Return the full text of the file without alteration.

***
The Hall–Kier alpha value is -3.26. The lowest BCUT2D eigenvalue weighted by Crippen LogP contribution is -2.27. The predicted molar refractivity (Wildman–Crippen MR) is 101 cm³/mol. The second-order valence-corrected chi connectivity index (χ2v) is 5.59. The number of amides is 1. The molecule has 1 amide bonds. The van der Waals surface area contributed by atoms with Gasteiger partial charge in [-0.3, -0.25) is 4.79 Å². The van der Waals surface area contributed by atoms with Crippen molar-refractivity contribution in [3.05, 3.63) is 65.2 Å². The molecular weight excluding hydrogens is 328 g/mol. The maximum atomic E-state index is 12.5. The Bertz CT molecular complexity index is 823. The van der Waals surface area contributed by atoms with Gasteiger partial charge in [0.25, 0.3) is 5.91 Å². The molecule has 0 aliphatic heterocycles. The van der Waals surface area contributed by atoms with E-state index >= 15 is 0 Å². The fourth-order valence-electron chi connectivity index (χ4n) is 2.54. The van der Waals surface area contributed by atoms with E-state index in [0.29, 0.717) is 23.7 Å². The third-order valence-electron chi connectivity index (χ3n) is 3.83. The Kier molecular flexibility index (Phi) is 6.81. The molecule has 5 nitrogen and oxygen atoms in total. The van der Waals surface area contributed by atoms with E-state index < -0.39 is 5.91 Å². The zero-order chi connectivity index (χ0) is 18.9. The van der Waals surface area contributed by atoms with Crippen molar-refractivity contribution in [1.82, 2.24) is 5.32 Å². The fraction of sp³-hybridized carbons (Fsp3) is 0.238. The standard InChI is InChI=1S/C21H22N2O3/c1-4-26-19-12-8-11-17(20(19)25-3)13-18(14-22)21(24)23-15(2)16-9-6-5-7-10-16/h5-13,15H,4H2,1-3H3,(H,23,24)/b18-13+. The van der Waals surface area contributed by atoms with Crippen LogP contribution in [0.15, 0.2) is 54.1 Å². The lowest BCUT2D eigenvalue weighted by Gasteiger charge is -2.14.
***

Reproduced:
The Hall–Kier alpha value is -3.26. The lowest BCUT2D eigenvalue weighted by Crippen LogP contribution is -2.27. The predicted molar refractivity (Wildman–Crippen MR) is 101 cm³/mol. The second-order valence-corrected chi connectivity index (χ2v) is 5.59. The number of amides is 1. The molecule has 1 amide bonds. The van der Waals surface area contributed by atoms with Gasteiger partial charge in [-0.3, -0.25) is 4.79 Å². The van der Waals surface area contributed by atoms with Crippen molar-refractivity contribution in [3.05, 3.63) is 65.2 Å². The molecular weight excluding hydrogens is 328 g/mol. The maximum atomic E-state index is 12.5. The Bertz CT molecular complexity index is 823. The van der Waals surface area contributed by atoms with Gasteiger partial charge in [0.25, 0.3) is 5.91 Å². The molecule has 0 aliphatic heterocycles. The van der Waals surface area contributed by atoms with E-state index >= 15 is 0 Å². The fourth-order valence-electron chi connectivity index (χ4n) is 2.54. The van der Waals surface area contributed by atoms with E-state index in [0.29, 0.717) is 23.7 Å². The third-order valence-electron chi connectivity index (χ3n) is 3.83. The Kier molecular flexibility index (Phi) is 6.81. The molecule has 5 nitrogen and oxygen atoms in total. The van der Waals surface area contributed by atoms with E-state index < -0.39 is 5.91 Å². The zero-order chi connectivity index (χ0) is 18.9. The van der Waals surface area contributed by atoms with Crippen molar-refractivity contribution in [1.82, 2.24) is 5.32 Å². The fraction of sp³-hybridized carbons (Fsp3) is 0.238. The standard InChI is InChI=1S/C21H22N2O3/c1-4-26-19-12-8-11-17(20(19)25-3)13-18(14-22)21(24)23-15(2)16-9-6-5-7-10-16/h5-13,15H,4H2,1-3H3,(H,23,24)/b18-13+. The van der Waals surface area contributed by atoms with Crippen LogP contribution in [0.15, 0.2) is 54.1 Å². The lowest BCUT2D eigenvalue weighted by Gasteiger charge is -2.14.